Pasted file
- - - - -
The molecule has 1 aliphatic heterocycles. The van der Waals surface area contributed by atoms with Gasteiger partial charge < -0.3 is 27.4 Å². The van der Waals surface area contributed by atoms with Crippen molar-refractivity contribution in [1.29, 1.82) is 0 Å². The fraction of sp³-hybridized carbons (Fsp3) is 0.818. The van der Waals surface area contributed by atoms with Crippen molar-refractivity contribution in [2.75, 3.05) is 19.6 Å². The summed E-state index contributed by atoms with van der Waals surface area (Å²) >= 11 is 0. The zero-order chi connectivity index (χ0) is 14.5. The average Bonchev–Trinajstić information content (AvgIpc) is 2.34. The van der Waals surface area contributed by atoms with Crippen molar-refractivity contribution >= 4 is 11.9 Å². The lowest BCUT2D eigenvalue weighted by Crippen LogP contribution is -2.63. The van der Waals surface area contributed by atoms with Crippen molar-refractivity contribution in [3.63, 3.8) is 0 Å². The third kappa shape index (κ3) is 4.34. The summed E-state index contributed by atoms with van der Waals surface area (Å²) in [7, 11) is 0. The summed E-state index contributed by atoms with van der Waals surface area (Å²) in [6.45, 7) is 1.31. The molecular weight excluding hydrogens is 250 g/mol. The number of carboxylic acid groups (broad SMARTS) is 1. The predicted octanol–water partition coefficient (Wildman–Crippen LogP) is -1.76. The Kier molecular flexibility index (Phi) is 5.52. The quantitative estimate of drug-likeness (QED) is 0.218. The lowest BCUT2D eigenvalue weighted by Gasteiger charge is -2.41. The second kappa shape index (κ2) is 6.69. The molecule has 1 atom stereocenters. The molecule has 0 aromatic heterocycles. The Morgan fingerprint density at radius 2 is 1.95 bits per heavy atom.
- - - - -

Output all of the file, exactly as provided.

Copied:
The molecule has 1 aliphatic heterocycles. The van der Waals surface area contributed by atoms with Gasteiger partial charge < -0.3 is 27.4 Å². The van der Waals surface area contributed by atoms with Crippen molar-refractivity contribution in [1.29, 1.82) is 0 Å². The fraction of sp³-hybridized carbons (Fsp3) is 0.818. The van der Waals surface area contributed by atoms with Crippen molar-refractivity contribution in [2.75, 3.05) is 19.6 Å². The summed E-state index contributed by atoms with van der Waals surface area (Å²) >= 11 is 0. The zero-order chi connectivity index (χ0) is 14.5. The average Bonchev–Trinajstić information content (AvgIpc) is 2.34. The van der Waals surface area contributed by atoms with Crippen molar-refractivity contribution >= 4 is 11.9 Å². The lowest BCUT2D eigenvalue weighted by Crippen LogP contribution is -2.63. The van der Waals surface area contributed by atoms with Crippen molar-refractivity contribution in [3.63, 3.8) is 0 Å². The third kappa shape index (κ3) is 4.34. The summed E-state index contributed by atoms with van der Waals surface area (Å²) in [7, 11) is 0. The summed E-state index contributed by atoms with van der Waals surface area (Å²) in [6.45, 7) is 1.31. The molecular weight excluding hydrogens is 250 g/mol. The number of carboxylic acid groups (broad SMARTS) is 1. The predicted octanol–water partition coefficient (Wildman–Crippen LogP) is -1.76. The Kier molecular flexibility index (Phi) is 5.52. The quantitative estimate of drug-likeness (QED) is 0.218. The lowest BCUT2D eigenvalue weighted by Gasteiger charge is -2.41. The second kappa shape index (κ2) is 6.69. The molecule has 1 atom stereocenters. The molecule has 0 aromatic heterocycles. The Morgan fingerprint density at radius 2 is 1.95 bits per heavy atom.